Staff Editorial: Swimming in problems

If you see any GW swimmers in class with less body hair than usual, it’s not because they’re shaving to be more sleek and aerodynamic in the water.

On Thursday, The Hatchet reported that members of the water polo and men’s and women’s swim teams suffered “substantial hair loss and severe itching” after practicing in a Smith Center pool that began registering a “chemical imbalance” on Oct. 21.

In and of itself, it would be unfortunate that a “mechanical glitch” occurred and caused the athletes such physical discomfort, but mistakes do happen. Here, however, the issue is not that there was a malfunction. The crux of the matter is the communications breakdown that occurred somewhere between athletes, coaches, pool management and Smith Center facilities management.

It is difficult to pinpoint where communications went awry, but when health issues are involved, confusion and lack of knowledge are unacceptable.

The week the imbalance was detected, a GW employee called Winkler Pool Management to fix the problem, and the company reported that the pH and chlorine levels that week were abnormal.

A week after all of this occurred, Jason Wilson, assistant athletic director and Smith Center facilities manager, told The Hatchet that he was unaware of any problem until he was contacted for comment and insisted that “no one would ever be exposed to something unsafe.”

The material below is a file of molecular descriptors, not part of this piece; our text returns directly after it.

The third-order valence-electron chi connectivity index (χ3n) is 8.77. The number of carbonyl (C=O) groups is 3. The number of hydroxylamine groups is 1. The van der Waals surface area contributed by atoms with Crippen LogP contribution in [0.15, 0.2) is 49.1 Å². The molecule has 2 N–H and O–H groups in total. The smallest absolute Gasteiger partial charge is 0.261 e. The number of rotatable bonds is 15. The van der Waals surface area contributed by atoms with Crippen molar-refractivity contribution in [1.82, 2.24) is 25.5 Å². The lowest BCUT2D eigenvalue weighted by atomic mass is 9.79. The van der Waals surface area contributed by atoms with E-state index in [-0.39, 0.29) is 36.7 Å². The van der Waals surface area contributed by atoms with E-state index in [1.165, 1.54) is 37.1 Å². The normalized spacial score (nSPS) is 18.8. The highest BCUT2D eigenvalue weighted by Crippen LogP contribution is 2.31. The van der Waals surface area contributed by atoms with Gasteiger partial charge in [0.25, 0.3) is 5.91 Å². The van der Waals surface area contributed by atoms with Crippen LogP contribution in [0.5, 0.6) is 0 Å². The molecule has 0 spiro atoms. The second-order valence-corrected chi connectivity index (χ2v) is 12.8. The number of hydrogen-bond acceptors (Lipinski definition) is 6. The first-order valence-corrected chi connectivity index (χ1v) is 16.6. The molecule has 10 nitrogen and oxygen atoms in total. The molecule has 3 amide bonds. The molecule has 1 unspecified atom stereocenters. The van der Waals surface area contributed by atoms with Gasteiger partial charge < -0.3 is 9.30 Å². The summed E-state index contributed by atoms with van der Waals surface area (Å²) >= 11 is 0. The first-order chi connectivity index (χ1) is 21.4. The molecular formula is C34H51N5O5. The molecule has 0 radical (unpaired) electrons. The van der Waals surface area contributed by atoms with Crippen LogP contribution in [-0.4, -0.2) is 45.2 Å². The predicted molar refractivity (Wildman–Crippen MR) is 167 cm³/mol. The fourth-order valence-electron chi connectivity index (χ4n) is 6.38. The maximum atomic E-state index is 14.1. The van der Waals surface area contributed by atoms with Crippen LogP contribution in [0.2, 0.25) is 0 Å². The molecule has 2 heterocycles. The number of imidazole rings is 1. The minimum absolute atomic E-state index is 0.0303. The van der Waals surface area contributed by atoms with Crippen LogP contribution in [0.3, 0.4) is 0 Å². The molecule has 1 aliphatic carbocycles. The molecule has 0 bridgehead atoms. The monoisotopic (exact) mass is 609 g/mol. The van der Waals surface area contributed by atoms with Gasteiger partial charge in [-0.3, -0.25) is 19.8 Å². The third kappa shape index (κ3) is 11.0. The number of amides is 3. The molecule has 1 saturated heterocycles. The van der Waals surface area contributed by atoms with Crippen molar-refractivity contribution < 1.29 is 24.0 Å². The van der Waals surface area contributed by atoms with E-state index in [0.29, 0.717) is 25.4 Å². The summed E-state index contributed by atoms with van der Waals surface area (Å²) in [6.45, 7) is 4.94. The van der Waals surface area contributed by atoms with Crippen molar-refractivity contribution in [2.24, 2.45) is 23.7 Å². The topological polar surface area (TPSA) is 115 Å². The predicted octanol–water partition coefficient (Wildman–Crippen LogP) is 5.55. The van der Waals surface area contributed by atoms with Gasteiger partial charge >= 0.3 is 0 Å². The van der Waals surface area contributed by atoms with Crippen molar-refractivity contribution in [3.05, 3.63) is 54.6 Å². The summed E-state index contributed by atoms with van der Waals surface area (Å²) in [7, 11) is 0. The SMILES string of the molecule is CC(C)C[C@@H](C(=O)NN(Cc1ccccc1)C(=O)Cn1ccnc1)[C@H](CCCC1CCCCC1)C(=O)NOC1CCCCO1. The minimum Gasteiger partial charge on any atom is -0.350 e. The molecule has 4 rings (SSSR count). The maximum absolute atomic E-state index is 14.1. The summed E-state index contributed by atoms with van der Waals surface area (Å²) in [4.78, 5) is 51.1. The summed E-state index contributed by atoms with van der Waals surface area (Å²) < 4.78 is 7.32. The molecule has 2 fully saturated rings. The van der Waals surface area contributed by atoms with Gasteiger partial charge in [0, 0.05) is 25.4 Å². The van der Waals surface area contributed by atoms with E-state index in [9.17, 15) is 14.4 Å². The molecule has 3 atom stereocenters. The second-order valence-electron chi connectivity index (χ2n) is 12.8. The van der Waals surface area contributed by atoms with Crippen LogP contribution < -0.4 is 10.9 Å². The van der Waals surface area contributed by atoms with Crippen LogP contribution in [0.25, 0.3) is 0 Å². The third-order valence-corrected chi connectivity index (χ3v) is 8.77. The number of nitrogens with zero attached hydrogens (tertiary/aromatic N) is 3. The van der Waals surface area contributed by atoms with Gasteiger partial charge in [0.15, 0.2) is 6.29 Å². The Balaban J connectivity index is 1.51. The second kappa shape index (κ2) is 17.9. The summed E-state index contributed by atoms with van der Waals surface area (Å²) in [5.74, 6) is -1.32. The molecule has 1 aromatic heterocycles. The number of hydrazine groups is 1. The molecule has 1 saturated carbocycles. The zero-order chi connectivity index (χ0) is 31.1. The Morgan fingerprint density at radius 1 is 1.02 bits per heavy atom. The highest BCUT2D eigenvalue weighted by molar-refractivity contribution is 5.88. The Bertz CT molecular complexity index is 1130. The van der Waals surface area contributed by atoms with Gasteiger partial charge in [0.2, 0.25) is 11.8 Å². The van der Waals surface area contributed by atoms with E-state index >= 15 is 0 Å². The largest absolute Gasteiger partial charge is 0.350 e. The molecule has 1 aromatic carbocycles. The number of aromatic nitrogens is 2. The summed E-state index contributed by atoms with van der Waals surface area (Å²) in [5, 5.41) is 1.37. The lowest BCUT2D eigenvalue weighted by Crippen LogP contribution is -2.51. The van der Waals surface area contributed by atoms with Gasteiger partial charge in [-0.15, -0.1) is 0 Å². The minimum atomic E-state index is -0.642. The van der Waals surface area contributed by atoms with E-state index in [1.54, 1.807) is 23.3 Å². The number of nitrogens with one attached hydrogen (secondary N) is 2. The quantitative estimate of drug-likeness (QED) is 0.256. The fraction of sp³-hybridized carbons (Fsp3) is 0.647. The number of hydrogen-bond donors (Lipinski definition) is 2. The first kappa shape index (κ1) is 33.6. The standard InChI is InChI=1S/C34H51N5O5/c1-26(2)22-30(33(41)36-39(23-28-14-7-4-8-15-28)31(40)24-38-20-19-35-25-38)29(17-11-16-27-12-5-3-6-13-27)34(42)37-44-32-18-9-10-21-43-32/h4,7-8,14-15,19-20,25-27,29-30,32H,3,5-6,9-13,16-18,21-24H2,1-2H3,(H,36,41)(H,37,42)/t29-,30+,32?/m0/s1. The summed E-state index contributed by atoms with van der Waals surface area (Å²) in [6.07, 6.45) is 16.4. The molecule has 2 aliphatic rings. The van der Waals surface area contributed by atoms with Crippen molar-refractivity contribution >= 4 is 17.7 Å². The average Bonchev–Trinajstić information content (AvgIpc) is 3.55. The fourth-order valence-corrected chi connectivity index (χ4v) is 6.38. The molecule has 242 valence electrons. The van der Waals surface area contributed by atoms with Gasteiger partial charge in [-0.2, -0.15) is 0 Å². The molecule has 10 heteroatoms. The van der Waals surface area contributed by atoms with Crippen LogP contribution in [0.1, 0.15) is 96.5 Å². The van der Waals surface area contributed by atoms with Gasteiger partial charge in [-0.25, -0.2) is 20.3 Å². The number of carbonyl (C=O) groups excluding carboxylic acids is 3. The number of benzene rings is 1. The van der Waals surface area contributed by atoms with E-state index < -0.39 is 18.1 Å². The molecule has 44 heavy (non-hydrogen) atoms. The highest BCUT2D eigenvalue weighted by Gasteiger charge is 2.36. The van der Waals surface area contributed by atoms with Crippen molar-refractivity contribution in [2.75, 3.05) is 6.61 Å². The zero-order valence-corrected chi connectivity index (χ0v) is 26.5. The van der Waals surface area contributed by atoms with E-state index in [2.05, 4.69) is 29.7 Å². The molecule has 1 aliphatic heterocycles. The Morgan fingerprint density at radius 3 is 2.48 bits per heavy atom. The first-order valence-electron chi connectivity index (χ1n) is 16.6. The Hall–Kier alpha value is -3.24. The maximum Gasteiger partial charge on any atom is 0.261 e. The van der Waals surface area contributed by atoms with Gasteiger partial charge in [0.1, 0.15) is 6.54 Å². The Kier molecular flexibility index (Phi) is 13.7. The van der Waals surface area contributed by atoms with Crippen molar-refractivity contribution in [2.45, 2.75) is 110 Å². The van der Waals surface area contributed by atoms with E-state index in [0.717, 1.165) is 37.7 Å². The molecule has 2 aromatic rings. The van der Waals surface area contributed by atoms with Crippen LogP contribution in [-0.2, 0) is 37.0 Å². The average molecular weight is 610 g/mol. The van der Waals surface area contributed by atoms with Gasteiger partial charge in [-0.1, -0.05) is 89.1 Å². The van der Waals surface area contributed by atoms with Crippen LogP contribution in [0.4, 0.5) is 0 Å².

Whether or not the imbalance was “unsafe,” swimmers still experienced significant hair loss on their bodies, as well as itchiness and changing hair color – and as of yet officials have not issued a public explanation. One of the swimmers’ biggest concerns was that facilities management did not keep the teams aware of the situation and still has not stated whether the imbalance had anything to do with their symptoms.

To his credit, Wilson apologized to athletes and addressed the issue once he was made aware of it, but the fact remains that as the facilities manager, Wilson should have been aware of the swimmers’ complaints and should have communicated with them well before being informed by The Hatchet.

There are still lingering, unanswered questions. The athletes are still unaware of what exactly caused their irritation and hair loss and whether the University is even looking into the issue. The communication breakdown that resulted in the Smith Center facilities manager being completely unaware of a problem with the pool has also not been satisfactorily addressed.

Student-athletes deserve better and will hopefully recover quickly from their discomfort. In the meantime, though, they do have one bit of consolation – part of next year’s millions of dollars in Smith Center renovations will go toward overhauling the pool’s plumbing and ventilation systems.

That new pool can’t come soon enough.

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